So the poor person freezes with that “deer-in-the-headlights” look of indecision. Too many choices, too many promises – how can they all be right? Which one is right? How to know? What to do? How to do it?

If they don’t come to us, many of these people will stand, transfixed, like the deer – not really doing anything, or doing little bits of this and little bits of that and little bits of every other idea and treatment that they hear; but not ever deciding one one thing, one path to follow.

Like the deer in the headlights, indecision will cost them their life.

When they do come to us we have our work cut out if we are to help them: Not only must we research and determine the best course of treatment for each individual patient (oh, come now; you really didn’t think that there was one magic, secret, fail-proof, natural herbal cure for cancer did you?) we also have to find a way to cut through all that mesmerizing, overwhelming information overload that these patients come to us filled with.

“I heard that…”
“But what about…”
“I read in this book…”
“I found on the internet…”
“I got this email that says…”

The reality is that there are exceedingly few treatments that Dr. Myatt has not heard of and researched to determine it’s merits. If something works, it is in our arsenal. If it doesn’t work, no matter how promising the advertisement or book sounds, we won’t waste precious time with it.

Then when we have recommended a course of treatment we must deal with the nay-sayers:

“My doctor / oncologist / chiropractor / massage therapist / pharmacist / veterinarian says that this is a dangerous treatment / herb / supplement / diet…”
“My neighbor says that your idea can never work and I should try…”
“I read that a diet like this can cause (insert organ or body part here) damage…”
“I have a book that says (insert herb or vitamin or other remedy here) will work and that your recommendation won’t…”

All the while, time’s a-wasting! The clock is ticking, and when the cancer is to that 4th and last stage, time is short – and precious.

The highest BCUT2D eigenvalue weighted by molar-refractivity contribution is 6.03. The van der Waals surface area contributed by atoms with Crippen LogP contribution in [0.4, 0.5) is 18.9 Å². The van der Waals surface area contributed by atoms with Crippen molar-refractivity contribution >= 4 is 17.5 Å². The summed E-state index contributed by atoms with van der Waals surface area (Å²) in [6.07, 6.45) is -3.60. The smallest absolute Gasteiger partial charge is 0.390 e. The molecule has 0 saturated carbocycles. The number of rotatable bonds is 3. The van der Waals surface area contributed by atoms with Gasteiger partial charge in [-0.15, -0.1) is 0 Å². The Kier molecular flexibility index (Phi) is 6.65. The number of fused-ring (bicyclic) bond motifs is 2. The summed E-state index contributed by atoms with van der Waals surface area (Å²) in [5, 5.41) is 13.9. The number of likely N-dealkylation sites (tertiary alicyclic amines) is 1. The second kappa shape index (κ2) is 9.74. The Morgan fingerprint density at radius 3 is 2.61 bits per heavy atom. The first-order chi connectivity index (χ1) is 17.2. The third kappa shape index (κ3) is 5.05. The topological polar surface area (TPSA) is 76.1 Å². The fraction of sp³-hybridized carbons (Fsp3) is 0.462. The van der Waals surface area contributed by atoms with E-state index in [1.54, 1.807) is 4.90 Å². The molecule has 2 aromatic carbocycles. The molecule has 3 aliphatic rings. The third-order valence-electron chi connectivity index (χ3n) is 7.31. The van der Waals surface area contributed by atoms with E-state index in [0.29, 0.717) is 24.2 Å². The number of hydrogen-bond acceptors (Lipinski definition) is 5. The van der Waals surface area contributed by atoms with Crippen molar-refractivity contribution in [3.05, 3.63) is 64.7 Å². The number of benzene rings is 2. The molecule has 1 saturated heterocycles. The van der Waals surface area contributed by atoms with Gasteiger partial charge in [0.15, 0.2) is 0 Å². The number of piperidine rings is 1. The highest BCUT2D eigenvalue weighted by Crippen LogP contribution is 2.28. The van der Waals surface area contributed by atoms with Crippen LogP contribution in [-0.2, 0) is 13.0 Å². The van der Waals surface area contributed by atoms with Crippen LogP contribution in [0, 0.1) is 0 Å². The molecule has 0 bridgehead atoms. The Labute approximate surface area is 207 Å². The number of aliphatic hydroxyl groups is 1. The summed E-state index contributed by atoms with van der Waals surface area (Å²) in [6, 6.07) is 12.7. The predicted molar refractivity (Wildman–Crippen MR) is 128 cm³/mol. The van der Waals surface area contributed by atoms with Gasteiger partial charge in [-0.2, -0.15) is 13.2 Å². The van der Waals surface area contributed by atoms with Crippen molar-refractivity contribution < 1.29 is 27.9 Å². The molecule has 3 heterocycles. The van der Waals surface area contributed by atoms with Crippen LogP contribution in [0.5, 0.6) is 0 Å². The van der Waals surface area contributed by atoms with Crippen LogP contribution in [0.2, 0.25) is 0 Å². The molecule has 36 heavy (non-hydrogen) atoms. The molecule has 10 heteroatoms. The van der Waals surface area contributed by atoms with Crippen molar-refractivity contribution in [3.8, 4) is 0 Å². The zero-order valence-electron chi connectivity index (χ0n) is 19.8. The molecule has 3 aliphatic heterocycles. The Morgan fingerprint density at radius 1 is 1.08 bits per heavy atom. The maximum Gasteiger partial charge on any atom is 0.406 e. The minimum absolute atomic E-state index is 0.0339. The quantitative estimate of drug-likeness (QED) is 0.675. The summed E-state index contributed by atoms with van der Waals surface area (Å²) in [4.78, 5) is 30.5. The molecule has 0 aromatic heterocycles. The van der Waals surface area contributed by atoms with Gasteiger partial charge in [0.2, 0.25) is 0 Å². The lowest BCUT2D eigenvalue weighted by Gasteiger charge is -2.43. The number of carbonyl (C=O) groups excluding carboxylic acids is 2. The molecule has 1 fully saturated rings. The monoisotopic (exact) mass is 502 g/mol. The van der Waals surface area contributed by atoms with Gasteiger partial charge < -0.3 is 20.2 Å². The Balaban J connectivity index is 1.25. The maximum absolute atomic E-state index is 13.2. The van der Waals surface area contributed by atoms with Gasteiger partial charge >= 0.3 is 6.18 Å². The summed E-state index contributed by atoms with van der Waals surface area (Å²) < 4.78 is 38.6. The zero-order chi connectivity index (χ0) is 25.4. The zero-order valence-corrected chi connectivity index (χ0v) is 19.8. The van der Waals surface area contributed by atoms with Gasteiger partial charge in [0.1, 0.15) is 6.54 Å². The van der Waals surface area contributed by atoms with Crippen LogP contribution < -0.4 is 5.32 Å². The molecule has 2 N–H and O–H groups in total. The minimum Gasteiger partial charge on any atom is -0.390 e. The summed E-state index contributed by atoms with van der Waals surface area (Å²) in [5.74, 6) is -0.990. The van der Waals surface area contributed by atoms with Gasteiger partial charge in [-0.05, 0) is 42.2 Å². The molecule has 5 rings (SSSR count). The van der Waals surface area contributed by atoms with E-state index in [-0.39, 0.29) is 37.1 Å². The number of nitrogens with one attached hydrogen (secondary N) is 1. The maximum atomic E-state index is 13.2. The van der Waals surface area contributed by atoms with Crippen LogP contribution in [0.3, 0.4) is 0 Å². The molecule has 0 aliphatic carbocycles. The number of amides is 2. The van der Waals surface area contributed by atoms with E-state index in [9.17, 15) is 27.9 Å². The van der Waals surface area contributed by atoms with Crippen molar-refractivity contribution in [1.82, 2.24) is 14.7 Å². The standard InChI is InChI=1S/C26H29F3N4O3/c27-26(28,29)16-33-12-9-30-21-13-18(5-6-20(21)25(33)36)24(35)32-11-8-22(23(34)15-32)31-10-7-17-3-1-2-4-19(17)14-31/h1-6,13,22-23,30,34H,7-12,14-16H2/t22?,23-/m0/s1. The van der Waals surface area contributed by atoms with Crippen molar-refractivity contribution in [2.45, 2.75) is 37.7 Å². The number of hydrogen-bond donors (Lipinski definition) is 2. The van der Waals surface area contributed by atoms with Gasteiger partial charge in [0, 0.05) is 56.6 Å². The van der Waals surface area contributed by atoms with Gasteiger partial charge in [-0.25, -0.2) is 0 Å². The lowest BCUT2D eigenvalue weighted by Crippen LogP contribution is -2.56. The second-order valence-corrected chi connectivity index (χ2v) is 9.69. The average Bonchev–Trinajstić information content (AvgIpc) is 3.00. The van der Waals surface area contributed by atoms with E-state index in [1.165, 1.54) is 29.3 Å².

For every cancer treatment, no matter how unusual, unconventional, or even outlandish, there is at least one person – if not more – who will swear that it has cured their cancer. Whether the claim of cure is accurate or the cure was a coincidence is something we’ll often never know, since many of these treatments, remedies, and cures and backed up not with peer-reviewed scientific research but by testimonial.

“Ah, but the government / conventional doctors / pharmaceutical companies are suppressing it!” people will say – and they may be right. Even so, if there is any shred of credibility to a treatment, Dr. Myatt and her research team will know about it – she is very good at separating truth from fiction in these matters!

So, if you have cancer, do something! Don’t be that deer in the headlights; don’t allow yourself to be gripped by indecision. Pick a program. Chart a course. Choose your doctor and let your doctor do his or her job helping you to find your best strategy for treatment. Then do it whole-heartedly!

That’s not to say that if compelling evidence of the need to do something different comes along you must not change – it just means that you must not succumb to the temptation to do a little bit of this and a little bit of that, all the while really doing little indeed. Asking questions of your doctor is fine – but stopping treatment or delaying treatment while waiting to have each concern of every other well-intentioned outsider answered is simply a waste of precious time. Time is something that most stage 4 cancer patients just don’t have.

And remember: While I’ve talked about cancer patients here, this same advice goes for anyone who has been given any serious diagnosis: cardiac, diabetic, viral, renal, whatever. Even people wanting simply to lose weight or improve their overall health succumb to this “deer in the headlights” syndrome!

Research is fine, but only action will change your health.

P.S. Remember that reading one or two books constitutes “secondary knowledge,” and that actual medical practice and experience constitutes “first-hand knowledge.” Dr. Myatt and I both recommend that anyone with a life-threatening medical condition work with a skilled holistic practitioner who can bring this first-hand knowledge to your case. A little bit of second-hand knowledge is a shaky platform from which to make life-and-death medical decisions.